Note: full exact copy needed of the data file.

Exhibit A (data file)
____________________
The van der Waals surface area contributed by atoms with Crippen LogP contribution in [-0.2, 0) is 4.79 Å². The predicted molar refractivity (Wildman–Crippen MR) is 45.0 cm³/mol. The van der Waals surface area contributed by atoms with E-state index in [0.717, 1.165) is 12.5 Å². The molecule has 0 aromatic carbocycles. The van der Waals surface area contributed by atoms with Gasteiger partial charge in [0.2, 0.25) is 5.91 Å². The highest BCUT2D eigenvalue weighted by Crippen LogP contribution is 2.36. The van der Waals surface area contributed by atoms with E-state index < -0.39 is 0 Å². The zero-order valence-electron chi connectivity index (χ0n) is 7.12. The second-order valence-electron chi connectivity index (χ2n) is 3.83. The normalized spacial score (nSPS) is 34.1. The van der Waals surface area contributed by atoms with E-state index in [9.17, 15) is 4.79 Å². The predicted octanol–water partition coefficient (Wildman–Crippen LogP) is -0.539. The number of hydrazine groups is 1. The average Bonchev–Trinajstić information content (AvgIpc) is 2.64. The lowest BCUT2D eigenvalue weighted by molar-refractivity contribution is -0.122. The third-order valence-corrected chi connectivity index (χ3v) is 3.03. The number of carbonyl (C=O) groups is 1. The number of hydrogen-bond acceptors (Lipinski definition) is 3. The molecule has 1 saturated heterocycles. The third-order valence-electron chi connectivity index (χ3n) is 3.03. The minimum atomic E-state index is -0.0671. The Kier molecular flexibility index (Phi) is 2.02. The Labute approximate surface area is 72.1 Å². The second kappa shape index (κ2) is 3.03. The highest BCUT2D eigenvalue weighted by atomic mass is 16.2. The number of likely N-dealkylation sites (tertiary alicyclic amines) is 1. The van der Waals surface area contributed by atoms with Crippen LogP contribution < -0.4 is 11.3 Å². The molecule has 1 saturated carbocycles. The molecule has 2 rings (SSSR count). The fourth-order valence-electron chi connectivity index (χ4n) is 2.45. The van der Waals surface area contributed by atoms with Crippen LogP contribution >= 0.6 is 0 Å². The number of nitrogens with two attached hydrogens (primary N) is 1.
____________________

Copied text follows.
The van der Waals surface area contributed by atoms with Crippen LogP contribution in [-0.2, 0) is 4.79 Å². The predicted molar refractivity (Wildman–Crippen MR) is 45.0 cm³/mol. The van der Waals surface area contributed by atoms with E-state index in [0.717, 1.165) is 12.5 Å². The molecule has 0 aromatic carbocycles. The van der Waals surface area contributed by atoms with Gasteiger partial charge in [0.2, 0.25) is 5.91 Å². The highest BCUT2D eigenvalue weighted by Crippen LogP contribution is 2.36. The van der Waals surface area contributed by atoms with E-state index < -0.39 is 0 Å². The zero-order valence-electron chi connectivity index (χ0n) is 7.12. The second-order valence-electron chi connectivity index (χ2n) is 3.83. The normalized spacial score (nSPS) is 34.1. The van der Waals surface area contributed by atoms with E-state index in [9.17, 15) is 4.79 Å². The predicted octanol–water partition coefficient (Wildman–Crippen LogP) is -0.539. The number of hydrazine groups is 1. The average Bonchev–Trinajstić information content (AvgIpc) is 2.64. The lowest BCUT2D eigenvalue weighted by molar-refractivity contribution is -0.122. The third-order valence-corrected chi connectivity index (χ3v) is 3.03. The number of carbonyl (C=O) groups is 1. The number of hydrogen-bond acceptors (Lipinski definition) is 3. The molecule has 1 saturated heterocycles. The third-order valence-electron chi connectivity index (χ3n) is 3.03. The minimum atomic E-state index is -0.0671. The Kier molecular flexibility index (Phi) is 2.02. The Labute approximate surface area is 72.1 Å². The second kappa shape index (κ2) is 3.03. The highest BCUT2D eigenvalue weighted by atomic mass is 16.2. The number of likely N-dealkylation sites (tertiary alicyclic amines) is 1. The van der Waals surface area contributed by atoms with Crippen LogP contribution < -0.4 is 11.3 Å². The molecule has 1 saturated carbocycles. The molecule has 2 rings (SSSR count). The fourth-order valence-electron chi connectivity index (χ4n) is 2.45. The van der Waals surface area contributed by atoms with Crippen LogP contribution >= 0.6 is 0 Å². The number of nitrogens with two attached hydrogens (primary N) is 1.